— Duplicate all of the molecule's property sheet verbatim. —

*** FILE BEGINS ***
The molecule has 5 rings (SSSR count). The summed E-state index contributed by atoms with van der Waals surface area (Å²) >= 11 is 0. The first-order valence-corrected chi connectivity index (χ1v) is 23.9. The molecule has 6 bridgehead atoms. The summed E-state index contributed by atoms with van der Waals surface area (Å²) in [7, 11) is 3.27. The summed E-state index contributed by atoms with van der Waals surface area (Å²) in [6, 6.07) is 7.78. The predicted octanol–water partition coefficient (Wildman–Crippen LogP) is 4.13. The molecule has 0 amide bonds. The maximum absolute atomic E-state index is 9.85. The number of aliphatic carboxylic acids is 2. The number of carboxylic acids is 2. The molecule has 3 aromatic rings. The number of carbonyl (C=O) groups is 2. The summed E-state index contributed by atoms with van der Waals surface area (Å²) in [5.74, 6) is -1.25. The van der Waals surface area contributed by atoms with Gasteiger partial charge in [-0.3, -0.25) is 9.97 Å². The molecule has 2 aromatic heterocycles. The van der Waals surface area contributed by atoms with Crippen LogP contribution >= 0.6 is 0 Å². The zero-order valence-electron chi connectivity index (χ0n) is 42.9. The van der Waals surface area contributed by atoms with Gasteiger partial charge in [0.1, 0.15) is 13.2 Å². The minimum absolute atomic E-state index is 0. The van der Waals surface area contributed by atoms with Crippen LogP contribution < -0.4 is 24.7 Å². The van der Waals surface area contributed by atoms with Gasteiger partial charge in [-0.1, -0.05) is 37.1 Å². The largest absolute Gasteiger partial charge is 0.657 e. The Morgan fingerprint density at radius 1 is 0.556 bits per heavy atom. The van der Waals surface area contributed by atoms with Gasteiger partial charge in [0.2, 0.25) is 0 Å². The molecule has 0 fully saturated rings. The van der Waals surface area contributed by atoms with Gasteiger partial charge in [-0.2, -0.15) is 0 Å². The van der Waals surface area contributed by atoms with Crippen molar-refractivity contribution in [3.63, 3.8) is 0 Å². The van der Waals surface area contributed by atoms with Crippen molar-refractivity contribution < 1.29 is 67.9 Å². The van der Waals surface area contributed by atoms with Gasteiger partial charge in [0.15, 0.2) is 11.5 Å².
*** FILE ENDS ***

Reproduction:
The molecule has 5 rings (SSSR count). The summed E-state index contributed by atoms with van der Waals surface area (Å²) >= 11 is 0. The first-order valence-corrected chi connectivity index (χ1v) is 23.9. The molecule has 6 bridgehead atoms. The summed E-state index contributed by atoms with van der Waals surface area (Å²) in [7, 11) is 3.27. The summed E-state index contributed by atoms with van der Waals surface area (Å²) in [6, 6.07) is 7.78. The predicted octanol–water partition coefficient (Wildman–Crippen LogP) is 4.13. The molecule has 0 amide bonds. The maximum absolute atomic E-state index is 9.85. The number of aliphatic carboxylic acids is 2. The number of carboxylic acids is 2. The molecule has 3 aromatic rings. The number of carbonyl (C=O) groups is 2. The summed E-state index contributed by atoms with van der Waals surface area (Å²) in [5.74, 6) is -1.25. The van der Waals surface area contributed by atoms with Gasteiger partial charge in [-0.3, -0.25) is 9.97 Å². The molecule has 2 aromatic heterocycles. The van der Waals surface area contributed by atoms with Crippen LogP contribution >= 0.6 is 0 Å². The zero-order valence-electron chi connectivity index (χ0n) is 42.9. The van der Waals surface area contributed by atoms with Gasteiger partial charge in [0.1, 0.15) is 13.2 Å². The minimum absolute atomic E-state index is 0. The van der Waals surface area contributed by atoms with Crippen LogP contribution < -0.4 is 24.7 Å². The van der Waals surface area contributed by atoms with Gasteiger partial charge in [-0.1, -0.05) is 37.1 Å². The largest absolute Gasteiger partial charge is 0.657 e. The Morgan fingerprint density at radius 1 is 0.556 bits per heavy atom. The van der Waals surface area contributed by atoms with Gasteiger partial charge in [0.2, 0.25) is 0 Å². The molecule has 0 fully saturated rings. The van der Waals surface area contributed by atoms with Gasteiger partial charge in [-0.2, -0.15) is 0 Å². The van der Waals surface area contributed by atoms with Crippen molar-refractivity contribution in [3.63, 3.8) is 0 Å². The van der Waals surface area contributed by atoms with Crippen molar-refractivity contribution < 1.29 is 67.9 Å². The van der Waals surface area contributed by atoms with Gasteiger partial charge in [0.15, 0.2) is 11.5 Å².